DAILY MARKET UPDATE - 05 JULY 2019
Merchant West Capital Markets
USD/ZAR 14.0579 | EUR/ZAR 15.8431 | GBP/ZAR 17.6806
Please feel free to contact us on the details below:
JHB: (011) 305-9500 | PTA (012) 742-8600 | CPT (021) 552-7007
02 July - EC: PPI (y/y) | US: Fed's Williams Speaks on Global Economic and Policy
03 July - SA: Standard Bank South Africa PMI | SACCI Business Confidence | US: MBA Mortgage Applications | Trade Balance | Initial Jobless Claims | Markit US Services PMI
04 July - EC: ECB Chief Economist Lane Speaks in Frankfurt | Retail Sales (y/y) | SA: Electricity Production (y/y) | Electricity Consumption (y/y)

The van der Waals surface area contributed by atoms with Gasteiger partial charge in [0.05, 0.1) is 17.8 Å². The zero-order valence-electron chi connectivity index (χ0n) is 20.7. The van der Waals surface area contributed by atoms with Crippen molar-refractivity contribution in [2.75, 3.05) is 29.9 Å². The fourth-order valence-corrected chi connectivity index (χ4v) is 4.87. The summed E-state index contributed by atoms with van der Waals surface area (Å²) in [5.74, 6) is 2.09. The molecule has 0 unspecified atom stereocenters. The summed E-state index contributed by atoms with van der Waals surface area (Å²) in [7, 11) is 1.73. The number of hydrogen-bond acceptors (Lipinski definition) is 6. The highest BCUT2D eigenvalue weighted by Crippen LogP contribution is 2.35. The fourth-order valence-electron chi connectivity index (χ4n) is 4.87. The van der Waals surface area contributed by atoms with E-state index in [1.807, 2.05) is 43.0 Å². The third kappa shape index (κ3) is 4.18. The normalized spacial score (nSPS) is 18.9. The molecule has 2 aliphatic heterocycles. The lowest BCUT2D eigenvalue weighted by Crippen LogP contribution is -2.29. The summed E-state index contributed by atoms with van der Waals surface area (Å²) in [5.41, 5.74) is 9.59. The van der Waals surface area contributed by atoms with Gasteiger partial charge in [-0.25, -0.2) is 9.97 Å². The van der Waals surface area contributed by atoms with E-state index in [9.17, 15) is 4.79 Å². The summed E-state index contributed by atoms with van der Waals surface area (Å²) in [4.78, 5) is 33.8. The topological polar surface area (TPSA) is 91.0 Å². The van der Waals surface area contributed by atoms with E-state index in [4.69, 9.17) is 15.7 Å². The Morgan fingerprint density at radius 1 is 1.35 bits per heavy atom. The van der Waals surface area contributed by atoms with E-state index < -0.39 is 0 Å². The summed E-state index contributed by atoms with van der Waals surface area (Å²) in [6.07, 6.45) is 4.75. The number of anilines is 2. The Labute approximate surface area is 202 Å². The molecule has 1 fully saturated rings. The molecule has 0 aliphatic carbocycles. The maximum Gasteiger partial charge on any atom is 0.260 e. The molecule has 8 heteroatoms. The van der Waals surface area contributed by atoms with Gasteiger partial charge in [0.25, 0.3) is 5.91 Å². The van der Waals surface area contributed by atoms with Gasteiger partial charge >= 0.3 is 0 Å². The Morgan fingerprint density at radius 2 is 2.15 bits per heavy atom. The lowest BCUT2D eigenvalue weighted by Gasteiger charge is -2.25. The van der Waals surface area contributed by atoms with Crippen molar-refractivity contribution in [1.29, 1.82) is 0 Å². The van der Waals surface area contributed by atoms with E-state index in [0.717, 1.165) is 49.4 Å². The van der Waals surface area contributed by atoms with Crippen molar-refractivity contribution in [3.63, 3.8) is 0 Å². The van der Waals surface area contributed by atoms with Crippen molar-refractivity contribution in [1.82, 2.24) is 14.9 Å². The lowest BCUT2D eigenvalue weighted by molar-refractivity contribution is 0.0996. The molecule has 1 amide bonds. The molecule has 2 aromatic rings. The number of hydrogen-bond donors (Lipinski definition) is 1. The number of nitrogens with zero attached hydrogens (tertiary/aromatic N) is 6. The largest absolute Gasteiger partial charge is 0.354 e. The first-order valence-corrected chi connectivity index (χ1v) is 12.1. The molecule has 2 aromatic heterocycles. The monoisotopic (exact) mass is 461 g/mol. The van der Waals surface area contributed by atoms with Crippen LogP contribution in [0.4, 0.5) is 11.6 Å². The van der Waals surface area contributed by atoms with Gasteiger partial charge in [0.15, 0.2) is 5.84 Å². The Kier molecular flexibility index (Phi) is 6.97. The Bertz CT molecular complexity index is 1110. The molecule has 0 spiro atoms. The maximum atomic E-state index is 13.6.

05 July - SA: Gross Reserves | Net Reserves | US - Change in Nonfarm Payrolls
Most emerging market currencies have probably seen the best of a lukewarm year against the dollar as U.S. President Donald Trump is expected to back-pedal on his conciliatory tone from the recent G20 summit, a Reuters poll showed on Friday. Emerging market currencies have had a relatively resilient year despite a long list of risks, such as elections in South Africa and fractured relations between the United States with trading partners from China to Turkey. The poll, taken in the past week, suggested emerging market currencies will lose the gains held since the year began.